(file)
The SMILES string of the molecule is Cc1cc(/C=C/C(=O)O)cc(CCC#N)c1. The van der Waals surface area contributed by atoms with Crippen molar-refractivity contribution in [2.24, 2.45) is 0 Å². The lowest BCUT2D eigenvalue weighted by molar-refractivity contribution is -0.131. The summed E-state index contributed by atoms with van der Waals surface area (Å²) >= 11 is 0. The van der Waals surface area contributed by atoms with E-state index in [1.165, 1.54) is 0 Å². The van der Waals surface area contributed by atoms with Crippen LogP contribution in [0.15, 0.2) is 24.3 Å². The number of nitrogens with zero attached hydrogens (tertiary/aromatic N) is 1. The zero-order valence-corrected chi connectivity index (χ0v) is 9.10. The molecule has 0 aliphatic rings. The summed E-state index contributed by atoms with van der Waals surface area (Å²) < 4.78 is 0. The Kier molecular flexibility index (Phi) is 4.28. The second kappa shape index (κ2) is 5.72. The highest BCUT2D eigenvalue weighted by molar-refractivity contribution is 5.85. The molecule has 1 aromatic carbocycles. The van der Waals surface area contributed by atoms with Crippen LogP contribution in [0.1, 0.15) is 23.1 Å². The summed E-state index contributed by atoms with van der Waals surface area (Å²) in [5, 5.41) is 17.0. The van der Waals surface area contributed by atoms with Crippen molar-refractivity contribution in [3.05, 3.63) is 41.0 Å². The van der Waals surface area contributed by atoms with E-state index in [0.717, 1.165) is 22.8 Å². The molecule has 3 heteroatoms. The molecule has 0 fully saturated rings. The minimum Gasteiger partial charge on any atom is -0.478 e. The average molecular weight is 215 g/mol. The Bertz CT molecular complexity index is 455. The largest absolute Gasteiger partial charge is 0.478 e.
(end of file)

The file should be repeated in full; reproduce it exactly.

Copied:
The SMILES string of the molecule is Cc1cc(/C=C/C(=O)O)cc(CCC#N)c1. The van der Waals surface area contributed by atoms with Crippen molar-refractivity contribution in [2.24, 2.45) is 0 Å². The lowest BCUT2D eigenvalue weighted by molar-refractivity contribution is -0.131. The summed E-state index contributed by atoms with van der Waals surface area (Å²) >= 11 is 0. The van der Waals surface area contributed by atoms with E-state index in [1.165, 1.54) is 0 Å². The van der Waals surface area contributed by atoms with Crippen LogP contribution in [0.15, 0.2) is 24.3 Å². The number of nitrogens with zero attached hydrogens (tertiary/aromatic N) is 1. The zero-order valence-corrected chi connectivity index (χ0v) is 9.10. The molecule has 0 aliphatic rings. The summed E-state index contributed by atoms with van der Waals surface area (Å²) < 4.78 is 0. The Kier molecular flexibility index (Phi) is 4.28. The second kappa shape index (κ2) is 5.72. The highest BCUT2D eigenvalue weighted by molar-refractivity contribution is 5.85. The molecule has 1 aromatic carbocycles. The van der Waals surface area contributed by atoms with Crippen LogP contribution in [0.1, 0.15) is 23.1 Å². The summed E-state index contributed by atoms with van der Waals surface area (Å²) in [5, 5.41) is 17.0. The van der Waals surface area contributed by atoms with Crippen molar-refractivity contribution in [3.05, 3.63) is 41.0 Å². The van der Waals surface area contributed by atoms with E-state index in [0.717, 1.165) is 22.8 Å². The molecule has 3 heteroatoms. The molecule has 0 fully saturated rings. The minimum Gasteiger partial charge on any atom is -0.478 e. The average molecular weight is 215 g/mol. The Bertz CT molecular complexity index is 455. The largest absolute Gasteiger partial charge is 0.478 e.